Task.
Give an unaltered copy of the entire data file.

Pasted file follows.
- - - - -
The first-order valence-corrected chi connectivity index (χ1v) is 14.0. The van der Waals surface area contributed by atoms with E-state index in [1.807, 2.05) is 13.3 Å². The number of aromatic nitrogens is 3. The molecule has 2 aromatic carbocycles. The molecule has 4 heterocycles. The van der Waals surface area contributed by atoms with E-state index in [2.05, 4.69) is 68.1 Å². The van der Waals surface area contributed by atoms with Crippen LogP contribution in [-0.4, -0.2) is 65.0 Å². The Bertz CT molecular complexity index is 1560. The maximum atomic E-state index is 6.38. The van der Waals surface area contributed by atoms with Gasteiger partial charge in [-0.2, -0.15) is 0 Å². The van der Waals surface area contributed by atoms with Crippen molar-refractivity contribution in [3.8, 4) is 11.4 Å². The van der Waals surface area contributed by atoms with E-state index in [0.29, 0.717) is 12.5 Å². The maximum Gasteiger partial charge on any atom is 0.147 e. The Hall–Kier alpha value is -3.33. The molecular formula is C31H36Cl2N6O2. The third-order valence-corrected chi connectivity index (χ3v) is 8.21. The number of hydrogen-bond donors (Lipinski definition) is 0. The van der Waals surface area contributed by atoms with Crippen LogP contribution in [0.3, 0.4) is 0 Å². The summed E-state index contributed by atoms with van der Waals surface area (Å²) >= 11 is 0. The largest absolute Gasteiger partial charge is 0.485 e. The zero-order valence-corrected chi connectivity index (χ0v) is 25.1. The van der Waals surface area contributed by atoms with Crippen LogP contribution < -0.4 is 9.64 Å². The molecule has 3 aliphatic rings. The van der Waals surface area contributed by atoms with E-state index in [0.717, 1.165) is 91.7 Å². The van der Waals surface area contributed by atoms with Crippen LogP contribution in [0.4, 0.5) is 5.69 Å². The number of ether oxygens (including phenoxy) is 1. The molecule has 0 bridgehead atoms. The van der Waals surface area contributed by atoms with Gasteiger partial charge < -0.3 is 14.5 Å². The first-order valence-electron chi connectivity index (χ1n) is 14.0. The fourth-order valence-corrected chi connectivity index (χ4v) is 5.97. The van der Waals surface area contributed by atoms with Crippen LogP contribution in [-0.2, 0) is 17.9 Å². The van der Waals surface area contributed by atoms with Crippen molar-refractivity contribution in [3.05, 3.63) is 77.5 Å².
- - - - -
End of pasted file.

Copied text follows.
The first-order valence-corrected chi connectivity index (χ1v) is 14.0. The van der Waals surface area contributed by atoms with E-state index in [1.807, 2.05) is 13.3 Å². The number of aromatic nitrogens is 3. The molecule has 2 aromatic carbocycles. The molecule has 4 heterocycles. The van der Waals surface area contributed by atoms with E-state index in [2.05, 4.69) is 68.1 Å². The van der Waals surface area contributed by atoms with Crippen LogP contribution in [-0.4, -0.2) is 65.0 Å². The Bertz CT molecular complexity index is 1560. The maximum atomic E-state index is 6.38. The van der Waals surface area contributed by atoms with Gasteiger partial charge in [-0.2, -0.15) is 0 Å². The van der Waals surface area contributed by atoms with Crippen molar-refractivity contribution in [3.8, 4) is 11.4 Å². The van der Waals surface area contributed by atoms with E-state index in [0.29, 0.717) is 12.5 Å². The maximum Gasteiger partial charge on any atom is 0.147 e. The Hall–Kier alpha value is -3.33. The molecular formula is C31H36Cl2N6O2. The third-order valence-corrected chi connectivity index (χ3v) is 8.21. The number of hydrogen-bond donors (Lipinski definition) is 0. The van der Waals surface area contributed by atoms with Crippen LogP contribution in [0.3, 0.4) is 0 Å². The summed E-state index contributed by atoms with van der Waals surface area (Å²) >= 11 is 0. The largest absolute Gasteiger partial charge is 0.485 e. The zero-order valence-corrected chi connectivity index (χ0v) is 25.1. The van der Waals surface area contributed by atoms with Crippen LogP contribution < -0.4 is 9.64 Å². The molecule has 3 aliphatic rings. The van der Waals surface area contributed by atoms with E-state index in [0.717, 1.165) is 91.7 Å². The van der Waals surface area contributed by atoms with Crippen LogP contribution in [0.4, 0.5) is 5.69 Å². The number of ether oxygens (including phenoxy) is 1. The molecule has 0 bridgehead atoms. The van der Waals surface area contributed by atoms with Gasteiger partial charge < -0.3 is 14.5 Å². The first-order valence-electron chi connectivity index (χ1n) is 14.0. The fourth-order valence-corrected chi connectivity index (χ4v) is 5.97. The van der Waals surface area contributed by atoms with Crippen LogP contribution in [-0.2, 0) is 17.9 Å². The van der Waals surface area contributed by atoms with Crippen molar-refractivity contribution in [3.05, 3.63) is 77.5 Å².